Bitcoin: The History of Cryptocurrency
Cryptocurrencies use complex code systems to encrypt data transfers and secure the exchange of units. They are alternative mediums of exchange that fall outside the boundaries of government monetary policies, and are created and used privately by individuals and groups. ( Image Credit: 3D Animation Production Company /Pixabay)
No cryptocurrency has seen a history of popularity and fall as turbulent as that of bitcoin. The preeminent cryptocurrency is the first to be widely used, even when cryptocurrencies of all kinds come and go every month.
Who Invented Bitcoin?
The person behind Bitcoin remains a mystery. The most popular belief is that a person (or a group of people) who goes (or go) by the pseudonym Satoshi Nakamoto invented Bitcoin. There have been plenty of theories around who might be the brains behind Bitcoin.
Craig Wright, an Australian businessman, claimed publicly he was Satoshi Nakamoto and promised he could prove it, but hasn’t yet. Another speculation is that bit gold founder Nick Szabo might be Nakamoto, as bit gold resembles Bitcoin.
Others in the cryptocurrency community think it could be Hal Finney, a developer who received Bitcoins from Nakamoto during the currency’s first-ever transaction back in 2009.
The History of Bitcoin
The origins of Bitcoin can be traced back to 1982, when computer scientist David Chaum proposed the concept of eCash. Chaum’s research, titled Blind Signatures for Untraceable Payments, detailed a form of cryptography that he claimed could enable an automated payment system that didn’t allow third parties to see personal information on the payment. His company DigiCash tried to commercialise this concept of a blind signature system but went bankrupt in the late 90s.
Two notable occurrences happened in 1998. Firstly, Wei Dai released a detailed essay on his idea for ‘b-money’, a cryptocurrency with an exchange system that looks similar to the underlying blockchain in Bitcoin. Secondly, Nick Szabo proposed bit gold with the reasoning that the currency would help eliminate any third-party or central bank. Neither of these proposals, however, lived to see success.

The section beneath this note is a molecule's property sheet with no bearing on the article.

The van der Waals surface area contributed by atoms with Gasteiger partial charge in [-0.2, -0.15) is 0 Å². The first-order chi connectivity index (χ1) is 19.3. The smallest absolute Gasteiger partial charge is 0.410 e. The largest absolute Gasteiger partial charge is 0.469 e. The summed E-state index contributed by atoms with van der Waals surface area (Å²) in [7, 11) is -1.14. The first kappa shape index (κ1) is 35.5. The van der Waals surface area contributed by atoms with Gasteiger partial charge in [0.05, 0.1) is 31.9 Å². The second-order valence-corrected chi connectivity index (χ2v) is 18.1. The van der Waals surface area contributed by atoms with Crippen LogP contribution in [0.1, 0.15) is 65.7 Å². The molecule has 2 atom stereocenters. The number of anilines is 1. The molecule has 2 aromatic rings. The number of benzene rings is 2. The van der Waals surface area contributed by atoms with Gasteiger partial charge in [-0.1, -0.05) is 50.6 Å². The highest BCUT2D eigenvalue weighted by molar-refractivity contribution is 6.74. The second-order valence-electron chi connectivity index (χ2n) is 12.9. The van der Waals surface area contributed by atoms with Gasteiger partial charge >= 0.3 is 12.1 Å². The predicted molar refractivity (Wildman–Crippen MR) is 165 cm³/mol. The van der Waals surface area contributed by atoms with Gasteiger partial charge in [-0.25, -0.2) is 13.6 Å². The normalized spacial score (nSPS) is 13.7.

Bitcoin came a decade later in August 2008 when Bitcoin.org was registered. Two years later a research was published titled ‘Bitcoin: A Peer-to-Peer Electronic Cash System’. The idea in the white paper was similar to that of its predecessors: secure digital signatures, no third party, proof-of-work and hashing transactions together to form a chain. The paper was published by Satoshi Nakamoto.
In early 2009 the first block of Bitcoins, Genesis Block, was mined. On 9 Jan 2009 the first Bitcoin software was released; the first transaction happened on the 12th of the same month when Satoshi Nakamoto sent 10 bitcoins to computer programmer Hal Finney. By the end of the year the New Liberty Standard published the first Bitcoin exchange rate, equalling $1 to 1,309.03 BTC. The second version of the software was released in December 2009.
With an exchange rate established in 2009, it was only a matter of time before the first purchase happened in Bitcoin’s history. In May of 2010 a Florida-based programmer called Laszlo Hanyecz bought two pizzas valued at $25 in exchange for 10,000 BTC.
The same year, Bitcoin’s value went beyond the penny threshold. Slush, the first mining pool, mined Bitcoin successfully. By November 2010 the market cap for Bitcoin exceeded $1 million for the first time. In Feb 2011 one bitcoin came to be valued equal to a dollar for the first time.
TIME Magazine published an article on Bitcoin, and another article appeared on Gawker about Silk Road, the dark web drug market where people used Bitcoin for payments. As people got curious Bitcoin’s worth increased to over $30 in 2011, $100 in April 2012, and surpassed $1,000 in 2013.
Between 2014-16 Bitcoin’s value dropped below $1,000 and struggled there for a few years. The cryptocurrency began ascending in 2017, recovering to its previous mark of $1,000 and peaking at $3,000 by June. By October it topped $6,000 and hit a peak of $19,783 by the close of 2017. More and more companies began jumping on the bandwagon, but Bitcoin’s popularity was short-lived.
To find out more about the bitcoin bubble, take a look at this history of financial bubbles, crises and flash-crashes by DailyFX.
Throughout 2018 Bitcoin’s price witnessed a gradual fall; it neared $6,500 toward August 2018, a decline of 67 percent. As we write this article in 2019, Bitcoin stands at $8,319.
While the role of Bitcoin as a cryptocurrency is still not commercialized, the popularity and steady growth of the currency has led people to venture into the idea of cryptocurrencies as an alternative to money.